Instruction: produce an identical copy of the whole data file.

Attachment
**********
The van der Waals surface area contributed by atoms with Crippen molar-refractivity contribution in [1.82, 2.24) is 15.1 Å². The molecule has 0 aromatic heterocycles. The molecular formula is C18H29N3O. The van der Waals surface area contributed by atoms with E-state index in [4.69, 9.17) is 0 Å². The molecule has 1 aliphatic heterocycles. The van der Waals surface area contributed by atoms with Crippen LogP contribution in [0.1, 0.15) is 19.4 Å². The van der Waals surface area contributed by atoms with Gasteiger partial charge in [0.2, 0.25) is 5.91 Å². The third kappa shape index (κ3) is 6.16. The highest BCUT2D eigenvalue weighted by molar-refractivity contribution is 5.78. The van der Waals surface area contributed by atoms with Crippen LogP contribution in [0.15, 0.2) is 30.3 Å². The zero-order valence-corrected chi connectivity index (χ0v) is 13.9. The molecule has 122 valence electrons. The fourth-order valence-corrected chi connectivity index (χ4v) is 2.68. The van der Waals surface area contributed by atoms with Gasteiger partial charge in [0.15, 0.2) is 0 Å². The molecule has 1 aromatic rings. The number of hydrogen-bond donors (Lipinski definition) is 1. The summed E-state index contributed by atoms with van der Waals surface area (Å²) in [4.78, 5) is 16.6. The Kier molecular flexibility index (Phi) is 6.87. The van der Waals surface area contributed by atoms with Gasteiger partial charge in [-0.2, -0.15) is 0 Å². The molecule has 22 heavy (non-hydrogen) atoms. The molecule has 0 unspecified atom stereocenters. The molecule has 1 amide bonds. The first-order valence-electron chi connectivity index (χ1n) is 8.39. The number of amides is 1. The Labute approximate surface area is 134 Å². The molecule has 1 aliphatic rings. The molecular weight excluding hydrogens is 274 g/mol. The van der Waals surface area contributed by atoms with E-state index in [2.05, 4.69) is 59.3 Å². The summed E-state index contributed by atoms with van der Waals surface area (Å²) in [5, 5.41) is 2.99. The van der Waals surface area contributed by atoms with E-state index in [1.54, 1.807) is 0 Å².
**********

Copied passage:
The van der Waals surface area contributed by atoms with Crippen molar-refractivity contribution in [1.82, 2.24) is 15.1 Å². The molecule has 0 aromatic heterocycles. The molecular formula is C18H29N3O. The van der Waals surface area contributed by atoms with E-state index in [4.69, 9.17) is 0 Å². The molecule has 1 aliphatic heterocycles. The van der Waals surface area contributed by atoms with Crippen LogP contribution in [0.1, 0.15) is 19.4 Å². The van der Waals surface area contributed by atoms with Gasteiger partial charge in [0.2, 0.25) is 5.91 Å². The third kappa shape index (κ3) is 6.16. The highest BCUT2D eigenvalue weighted by molar-refractivity contribution is 5.78. The van der Waals surface area contributed by atoms with Crippen LogP contribution in [0.15, 0.2) is 30.3 Å². The zero-order valence-corrected chi connectivity index (χ0v) is 13.9. The molecule has 122 valence electrons. The fourth-order valence-corrected chi connectivity index (χ4v) is 2.68. The van der Waals surface area contributed by atoms with Gasteiger partial charge in [0.15, 0.2) is 0 Å². The molecule has 1 aromatic rings. The number of hydrogen-bond donors (Lipinski definition) is 1. The summed E-state index contributed by atoms with van der Waals surface area (Å²) in [4.78, 5) is 16.6. The Kier molecular flexibility index (Phi) is 6.87. The van der Waals surface area contributed by atoms with Gasteiger partial charge in [-0.2, -0.15) is 0 Å². The molecule has 22 heavy (non-hydrogen) atoms. The molecule has 0 unspecified atom stereocenters. The molecule has 1 amide bonds. The first-order valence-electron chi connectivity index (χ1n) is 8.39. The number of amides is 1. The Labute approximate surface area is 134 Å². The molecule has 1 aliphatic rings. The molecular weight excluding hydrogens is 274 g/mol. The van der Waals surface area contributed by atoms with E-state index in [2.05, 4.69) is 59.3 Å². The summed E-state index contributed by atoms with van der Waals surface area (Å²) in [5, 5.41) is 2.99. The van der Waals surface area contributed by atoms with E-state index in [1.54, 1.807) is 0 Å².